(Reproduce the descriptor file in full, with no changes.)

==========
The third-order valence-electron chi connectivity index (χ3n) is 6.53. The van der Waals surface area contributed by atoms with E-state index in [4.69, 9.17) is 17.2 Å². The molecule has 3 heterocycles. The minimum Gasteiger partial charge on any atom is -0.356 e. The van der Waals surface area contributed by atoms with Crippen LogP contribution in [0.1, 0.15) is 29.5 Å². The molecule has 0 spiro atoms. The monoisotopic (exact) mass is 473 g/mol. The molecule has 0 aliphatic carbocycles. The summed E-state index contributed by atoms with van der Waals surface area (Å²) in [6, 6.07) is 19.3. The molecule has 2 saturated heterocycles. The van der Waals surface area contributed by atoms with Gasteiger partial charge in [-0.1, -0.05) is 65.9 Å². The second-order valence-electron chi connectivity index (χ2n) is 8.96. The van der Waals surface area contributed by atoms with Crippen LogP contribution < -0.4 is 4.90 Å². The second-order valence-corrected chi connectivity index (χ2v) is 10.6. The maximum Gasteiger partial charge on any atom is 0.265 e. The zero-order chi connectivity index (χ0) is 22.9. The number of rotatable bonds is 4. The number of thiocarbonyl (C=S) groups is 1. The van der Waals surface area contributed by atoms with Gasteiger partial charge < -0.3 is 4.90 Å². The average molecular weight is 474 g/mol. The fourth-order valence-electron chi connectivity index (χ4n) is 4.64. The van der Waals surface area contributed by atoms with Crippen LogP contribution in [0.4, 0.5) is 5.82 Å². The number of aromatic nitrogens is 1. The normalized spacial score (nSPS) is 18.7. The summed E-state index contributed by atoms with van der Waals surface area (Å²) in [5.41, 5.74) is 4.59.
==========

The third-order valence-electron chi connectivity index (χ3n) is 6.53. The van der Waals surface area contributed by atoms with E-state index in [4.69, 9.17) is 17.2 Å². The molecule has 3 heterocycles. The minimum Gasteiger partial charge on any atom is -0.356 e. The van der Waals surface area contributed by atoms with Crippen LogP contribution in [0.1, 0.15) is 29.5 Å². The molecule has 0 spiro atoms. The monoisotopic (exact) mass is 473 g/mol. The molecule has 0 aliphatic carbocycles. The summed E-state index contributed by atoms with van der Waals surface area (Å²) in [6, 6.07) is 19.3. The molecule has 2 saturated heterocycles. The van der Waals surface area contributed by atoms with Gasteiger partial charge in [-0.1, -0.05) is 65.9 Å². The second-order valence-electron chi connectivity index (χ2n) is 8.96. The van der Waals surface area contributed by atoms with Crippen LogP contribution < -0.4 is 4.90 Å². The second-order valence-corrected chi connectivity index (χ2v) is 10.6. The maximum Gasteiger partial charge on any atom is 0.265 e. The zero-order chi connectivity index (χ0) is 22.9. The number of rotatable bonds is 4. The number of thiocarbonyl (C=S) groups is 1. The van der Waals surface area contributed by atoms with Gasteiger partial charge < -0.3 is 4.90 Å². The average molecular weight is 474 g/mol. The fourth-order valence-electron chi connectivity index (χ4n) is 4.64. The van der Waals surface area contributed by atoms with Crippen LogP contribution in [0.4, 0.5) is 5.82 Å². The number of aromatic nitrogens is 1. The normalized spacial score (nSPS) is 18.7. The summed E-state index contributed by atoms with van der Waals surface area (Å²) in [5.41, 5.74) is 4.59.